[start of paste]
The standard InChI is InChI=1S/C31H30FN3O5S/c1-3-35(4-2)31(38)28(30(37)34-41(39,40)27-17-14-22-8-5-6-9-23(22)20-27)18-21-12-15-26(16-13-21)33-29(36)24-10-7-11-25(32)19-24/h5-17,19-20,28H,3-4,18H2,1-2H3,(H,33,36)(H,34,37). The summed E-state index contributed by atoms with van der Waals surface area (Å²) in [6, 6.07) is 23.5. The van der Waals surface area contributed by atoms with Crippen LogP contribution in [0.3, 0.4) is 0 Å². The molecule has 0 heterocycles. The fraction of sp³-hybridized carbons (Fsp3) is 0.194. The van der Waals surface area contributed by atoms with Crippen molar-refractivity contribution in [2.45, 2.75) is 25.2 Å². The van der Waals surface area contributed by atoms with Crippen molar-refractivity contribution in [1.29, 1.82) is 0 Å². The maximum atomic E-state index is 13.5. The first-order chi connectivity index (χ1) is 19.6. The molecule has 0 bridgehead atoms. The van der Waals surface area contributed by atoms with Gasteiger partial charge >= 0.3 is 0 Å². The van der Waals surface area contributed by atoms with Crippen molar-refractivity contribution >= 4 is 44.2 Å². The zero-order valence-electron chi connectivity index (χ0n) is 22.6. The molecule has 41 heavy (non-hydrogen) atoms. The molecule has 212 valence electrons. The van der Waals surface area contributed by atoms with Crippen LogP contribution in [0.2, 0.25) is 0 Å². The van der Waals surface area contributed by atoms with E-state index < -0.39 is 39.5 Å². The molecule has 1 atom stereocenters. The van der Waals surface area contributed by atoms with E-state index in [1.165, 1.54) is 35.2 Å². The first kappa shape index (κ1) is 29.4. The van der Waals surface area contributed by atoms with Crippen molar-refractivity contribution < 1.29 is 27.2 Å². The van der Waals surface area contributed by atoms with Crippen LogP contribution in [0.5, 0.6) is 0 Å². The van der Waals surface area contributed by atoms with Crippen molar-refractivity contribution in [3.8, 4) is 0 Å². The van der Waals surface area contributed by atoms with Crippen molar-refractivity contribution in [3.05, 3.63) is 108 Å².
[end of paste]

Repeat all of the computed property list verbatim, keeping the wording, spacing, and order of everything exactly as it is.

The standard InChI is InChI=1S/C31H30FN3O5S/c1-3-35(4-2)31(38)28(30(37)34-41(39,40)27-17-14-22-8-5-6-9-23(22)20-27)18-21-12-15-26(16-13-21)33-29(36)24-10-7-11-25(32)19-24/h5-17,19-20,28H,3-4,18H2,1-2H3,(H,33,36)(H,34,37). The summed E-state index contributed by atoms with van der Waals surface area (Å²) in [6, 6.07) is 23.5. The van der Waals surface area contributed by atoms with Crippen LogP contribution in [0.3, 0.4) is 0 Å². The molecule has 0 heterocycles. The fraction of sp³-hybridized carbons (Fsp3) is 0.194. The van der Waals surface area contributed by atoms with Crippen molar-refractivity contribution in [2.45, 2.75) is 25.2 Å². The van der Waals surface area contributed by atoms with Crippen molar-refractivity contribution in [1.29, 1.82) is 0 Å². The maximum atomic E-state index is 13.5. The first-order chi connectivity index (χ1) is 19.6. The molecule has 0 bridgehead atoms. The van der Waals surface area contributed by atoms with Gasteiger partial charge >= 0.3 is 0 Å². The van der Waals surface area contributed by atoms with Crippen molar-refractivity contribution >= 4 is 44.2 Å². The zero-order valence-electron chi connectivity index (χ0n) is 22.6. The molecule has 41 heavy (non-hydrogen) atoms. The molecule has 212 valence electrons. The van der Waals surface area contributed by atoms with Crippen LogP contribution in [0.2, 0.25) is 0 Å². The van der Waals surface area contributed by atoms with E-state index < -0.39 is 39.5 Å². The molecule has 1 atom stereocenters. The van der Waals surface area contributed by atoms with E-state index in [1.165, 1.54) is 35.2 Å². The first kappa shape index (κ1) is 29.4. The van der Waals surface area contributed by atoms with Crippen molar-refractivity contribution < 1.29 is 27.2 Å². The van der Waals surface area contributed by atoms with Crippen LogP contribution in [0.5, 0.6) is 0 Å². The van der Waals surface area contributed by atoms with Crippen molar-refractivity contribution in [3.8, 4) is 0 Å². The van der Waals surface area contributed by atoms with Crippen molar-refractivity contribution in [3.05, 3.63) is 108 Å².